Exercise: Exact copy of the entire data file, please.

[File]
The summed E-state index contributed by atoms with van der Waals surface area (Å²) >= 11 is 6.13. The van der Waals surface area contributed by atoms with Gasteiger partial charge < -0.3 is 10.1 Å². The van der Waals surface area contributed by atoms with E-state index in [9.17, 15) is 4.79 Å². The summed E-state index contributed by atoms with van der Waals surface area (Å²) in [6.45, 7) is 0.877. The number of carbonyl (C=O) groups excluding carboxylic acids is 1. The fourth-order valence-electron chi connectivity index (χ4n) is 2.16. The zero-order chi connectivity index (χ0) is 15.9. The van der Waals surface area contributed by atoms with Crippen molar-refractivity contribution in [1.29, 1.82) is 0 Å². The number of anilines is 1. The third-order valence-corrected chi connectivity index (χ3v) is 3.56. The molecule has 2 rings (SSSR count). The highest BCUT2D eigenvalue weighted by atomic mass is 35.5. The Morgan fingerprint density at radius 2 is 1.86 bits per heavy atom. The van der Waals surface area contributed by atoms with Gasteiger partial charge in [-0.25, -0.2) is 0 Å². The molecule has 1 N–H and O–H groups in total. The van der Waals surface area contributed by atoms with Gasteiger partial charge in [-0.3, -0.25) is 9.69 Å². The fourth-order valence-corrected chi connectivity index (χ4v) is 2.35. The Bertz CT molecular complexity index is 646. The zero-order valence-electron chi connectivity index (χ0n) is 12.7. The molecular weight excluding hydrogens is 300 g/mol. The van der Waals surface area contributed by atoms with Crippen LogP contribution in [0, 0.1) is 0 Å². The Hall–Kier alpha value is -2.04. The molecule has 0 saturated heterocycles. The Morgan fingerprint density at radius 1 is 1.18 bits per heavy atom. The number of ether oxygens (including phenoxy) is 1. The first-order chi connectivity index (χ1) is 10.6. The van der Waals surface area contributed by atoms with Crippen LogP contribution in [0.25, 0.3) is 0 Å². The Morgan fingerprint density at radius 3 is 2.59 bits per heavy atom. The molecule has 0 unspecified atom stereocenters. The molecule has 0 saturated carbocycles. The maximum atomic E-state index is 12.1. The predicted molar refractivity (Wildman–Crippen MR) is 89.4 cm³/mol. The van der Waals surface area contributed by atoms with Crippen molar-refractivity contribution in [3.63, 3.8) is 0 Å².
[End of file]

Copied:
The summed E-state index contributed by atoms with van der Waals surface area (Å²) >= 11 is 6.13. The van der Waals surface area contributed by atoms with Gasteiger partial charge < -0.3 is 10.1 Å². The van der Waals surface area contributed by atoms with E-state index in [9.17, 15) is 4.79 Å². The summed E-state index contributed by atoms with van der Waals surface area (Å²) in [6.45, 7) is 0.877. The number of carbonyl (C=O) groups excluding carboxylic acids is 1. The fourth-order valence-electron chi connectivity index (χ4n) is 2.16. The zero-order chi connectivity index (χ0) is 15.9. The van der Waals surface area contributed by atoms with Crippen molar-refractivity contribution in [1.29, 1.82) is 0 Å². The number of anilines is 1. The third-order valence-corrected chi connectivity index (χ3v) is 3.56. The molecule has 2 rings (SSSR count). The highest BCUT2D eigenvalue weighted by atomic mass is 35.5. The Morgan fingerprint density at radius 2 is 1.86 bits per heavy atom. The van der Waals surface area contributed by atoms with Gasteiger partial charge in [-0.25, -0.2) is 0 Å². The molecule has 1 N–H and O–H groups in total. The van der Waals surface area contributed by atoms with Gasteiger partial charge in [-0.3, -0.25) is 9.69 Å². The fourth-order valence-corrected chi connectivity index (χ4v) is 2.35. The Bertz CT molecular complexity index is 646. The zero-order valence-electron chi connectivity index (χ0n) is 12.7. The molecular weight excluding hydrogens is 300 g/mol. The van der Waals surface area contributed by atoms with Crippen LogP contribution in [0, 0.1) is 0 Å². The Hall–Kier alpha value is -2.04. The molecule has 0 saturated heterocycles. The Morgan fingerprint density at radius 1 is 1.18 bits per heavy atom. The number of ether oxygens (including phenoxy) is 1. The first-order chi connectivity index (χ1) is 10.6. The van der Waals surface area contributed by atoms with Crippen LogP contribution in [0.25, 0.3) is 0 Å². The Morgan fingerprint density at radius 3 is 2.59 bits per heavy atom. The molecule has 0 unspecified atom stereocenters. The molecule has 0 saturated carbocycles. The maximum atomic E-state index is 12.1. The predicted molar refractivity (Wildman–Crippen MR) is 89.4 cm³/mol. The van der Waals surface area contributed by atoms with Crippen molar-refractivity contribution in [3.63, 3.8) is 0 Å².